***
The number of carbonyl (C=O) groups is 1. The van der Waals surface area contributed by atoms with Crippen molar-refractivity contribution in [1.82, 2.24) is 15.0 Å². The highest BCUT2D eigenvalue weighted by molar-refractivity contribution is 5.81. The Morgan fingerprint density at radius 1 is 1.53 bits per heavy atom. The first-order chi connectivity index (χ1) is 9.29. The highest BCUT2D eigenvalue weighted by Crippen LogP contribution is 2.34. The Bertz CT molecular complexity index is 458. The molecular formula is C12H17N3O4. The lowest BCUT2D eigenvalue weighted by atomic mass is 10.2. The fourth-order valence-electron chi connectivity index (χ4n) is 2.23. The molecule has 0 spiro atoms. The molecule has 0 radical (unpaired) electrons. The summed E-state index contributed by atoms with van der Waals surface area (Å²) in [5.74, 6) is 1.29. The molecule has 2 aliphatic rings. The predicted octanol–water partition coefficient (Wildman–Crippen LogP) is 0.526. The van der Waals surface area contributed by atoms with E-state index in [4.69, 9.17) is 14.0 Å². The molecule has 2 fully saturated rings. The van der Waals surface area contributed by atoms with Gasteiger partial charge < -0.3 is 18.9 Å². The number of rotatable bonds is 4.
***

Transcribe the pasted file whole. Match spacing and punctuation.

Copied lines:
The number of carbonyl (C=O) groups is 1. The van der Waals surface area contributed by atoms with Crippen molar-refractivity contribution in [1.82, 2.24) is 15.0 Å². The highest BCUT2D eigenvalue weighted by molar-refractivity contribution is 5.81. The Morgan fingerprint density at radius 1 is 1.53 bits per heavy atom. The first-order chi connectivity index (χ1) is 9.29. The highest BCUT2D eigenvalue weighted by Crippen LogP contribution is 2.34. The Bertz CT molecular complexity index is 458. The molecular formula is C12H17N3O4. The lowest BCUT2D eigenvalue weighted by atomic mass is 10.2. The fourth-order valence-electron chi connectivity index (χ4n) is 2.23. The molecule has 0 spiro atoms. The molecule has 0 radical (unpaired) electrons. The summed E-state index contributed by atoms with van der Waals surface area (Å²) in [5.74, 6) is 1.29. The molecule has 2 aliphatic rings. The predicted octanol–water partition coefficient (Wildman–Crippen LogP) is 0.526. The van der Waals surface area contributed by atoms with E-state index in [4.69, 9.17) is 14.0 Å². The molecule has 2 fully saturated rings. The van der Waals surface area contributed by atoms with Gasteiger partial charge < -0.3 is 18.9 Å². The number of rotatable bonds is 4.